Font Size Matters
They say size matters… Well, font size that is!
The research is abundant and overwhelming, but we have to let you in on the big news. Size 16 is the NEW size 12.
Ok, we are getting a bit ahead of ourselves here but we couldn’t keep it a secret. The font you choose and the size can actually affect your bounce rate, conversions, and well, everything.
Don’t panic! If anything, take a brain break and regroup. We’ll still be here when you’re done.
In this post, I discuss font facts and the importance of:
- Font Family
- Font Size
- Line Spacing
- Bold Font
- Character Limit
Let’s dive in!
6 Font Facts Bloggers should know (plus Bonus tip!)
1. Font Family
Keep it simple and stick to one. Choose a font that is easy to read and scan for content, without causing headaches. Avoid mixing multiple font families in one blog entry. Sticking to the same font in all blogs strengthens a brand.
2. Font Size
Go bigger than print. The optimal distance from your eyes to a monitor is 28″. Your readers are sitting significantly further away from their screen than a book. Add the difference in reading on a lit screen vs. print and your font needs to be larger, much larger. So we are agreeing with Derek Halpern on this one, Size 16 is the NEW Size 12!
3. Line Spacing
Makes font more visually appealing. Cramping lines together complicates reading. Provide a significant amount of space between lines, but not too much. Don’t scare your readers away and make reading your blog more work than it’s worth. Our ideal line spacing suggestion is 130% (keep in mind this will also depend on your font family).
Are your font’s friends. Lists allow readers to easily scan your article. We know you worked hard choosing every specific word for your blog; however, the average user is there to learn something specific. Lists visually break up your information and provide answers quickly and easily. They make the reading experience more enjoyable for the eyes and brain.
5. Bold Font
Lets readers know it’s important. When you add a bold font to your lists you further the visual appeal of your font. Plus, you are making information even simpler to read, scan, and answer questions. Just don’t overdo the bold, otherwise you negate the point.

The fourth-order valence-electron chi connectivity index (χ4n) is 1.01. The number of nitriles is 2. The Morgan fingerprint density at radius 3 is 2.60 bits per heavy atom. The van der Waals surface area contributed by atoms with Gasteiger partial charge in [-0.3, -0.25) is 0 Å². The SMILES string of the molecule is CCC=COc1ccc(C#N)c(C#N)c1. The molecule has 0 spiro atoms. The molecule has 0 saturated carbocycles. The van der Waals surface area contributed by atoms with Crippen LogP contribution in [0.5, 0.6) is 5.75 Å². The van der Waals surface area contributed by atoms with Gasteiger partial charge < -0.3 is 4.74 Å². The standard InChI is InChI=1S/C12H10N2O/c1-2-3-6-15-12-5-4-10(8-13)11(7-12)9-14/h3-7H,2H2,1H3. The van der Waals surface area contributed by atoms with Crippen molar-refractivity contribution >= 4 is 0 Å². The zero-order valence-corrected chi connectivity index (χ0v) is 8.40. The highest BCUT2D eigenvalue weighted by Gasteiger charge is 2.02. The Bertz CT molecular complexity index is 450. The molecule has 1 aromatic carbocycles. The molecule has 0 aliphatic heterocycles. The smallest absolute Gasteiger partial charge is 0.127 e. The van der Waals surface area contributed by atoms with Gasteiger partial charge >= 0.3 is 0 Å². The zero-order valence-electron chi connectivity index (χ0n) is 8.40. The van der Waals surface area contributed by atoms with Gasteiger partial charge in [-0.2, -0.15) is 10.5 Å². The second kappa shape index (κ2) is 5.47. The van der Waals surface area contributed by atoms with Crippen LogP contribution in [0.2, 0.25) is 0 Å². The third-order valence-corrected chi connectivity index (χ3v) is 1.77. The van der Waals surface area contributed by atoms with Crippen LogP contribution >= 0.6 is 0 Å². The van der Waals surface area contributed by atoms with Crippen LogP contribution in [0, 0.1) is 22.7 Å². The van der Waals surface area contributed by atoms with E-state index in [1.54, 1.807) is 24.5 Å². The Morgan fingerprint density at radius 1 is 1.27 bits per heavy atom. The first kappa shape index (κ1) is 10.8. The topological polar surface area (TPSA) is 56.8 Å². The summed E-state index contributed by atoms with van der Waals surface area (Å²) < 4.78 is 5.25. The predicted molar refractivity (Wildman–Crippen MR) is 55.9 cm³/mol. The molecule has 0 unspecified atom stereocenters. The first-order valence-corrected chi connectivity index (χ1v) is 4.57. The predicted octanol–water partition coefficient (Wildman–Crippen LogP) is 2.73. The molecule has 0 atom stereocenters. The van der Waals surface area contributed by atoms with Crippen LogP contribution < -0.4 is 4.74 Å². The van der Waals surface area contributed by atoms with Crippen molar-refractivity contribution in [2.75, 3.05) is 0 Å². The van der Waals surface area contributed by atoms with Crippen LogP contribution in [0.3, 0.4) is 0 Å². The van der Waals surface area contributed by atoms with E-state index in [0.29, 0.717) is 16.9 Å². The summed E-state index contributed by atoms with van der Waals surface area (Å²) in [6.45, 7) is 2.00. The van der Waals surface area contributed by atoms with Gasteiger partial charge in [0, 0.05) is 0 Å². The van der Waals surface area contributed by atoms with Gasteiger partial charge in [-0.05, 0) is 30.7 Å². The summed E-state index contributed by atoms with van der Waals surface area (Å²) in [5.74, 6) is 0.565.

6. Character Limit
60-76 characters per line– Set this as your character limit (this includes spacing). If your words scroll forever, it’s intimidating. Again, we are aiming for visual appeal and simplicity. If your lines are too short it creates an unnatural break for the reader’s eyes.
- Italics – Avoid them. You may think they’re pretty, but the truth is italics are difficult to read. You may want to use them for emphasis, like bold. Stick to bold. From a web accessibility standpoint, italics are not friendly. Users with dyslexia experience difficulty reading them as do screen readers for the blind.
How can something so little as font make such a difference? See for yourself…
If a font causes a reader to pause and concentrate because it is harder to read, much like a speed-bump, this creates an increased percentage of information retained.
Now let’s not jump to conclusions, if the entire blog includes a difficult to read font family, your readers will leave the page. However, if you have a specific segment within your blog that is impactful, or a lesson you want your readers to retain, consider complicating the font, just a bit. You will thank us later.
Reach out to Infinite Media Corp on Facebook and Twitter to share what font tips you found helpful. Or let us know which areas of blog writing you find the most challenging. It just might be our next blog![/vc_column_text]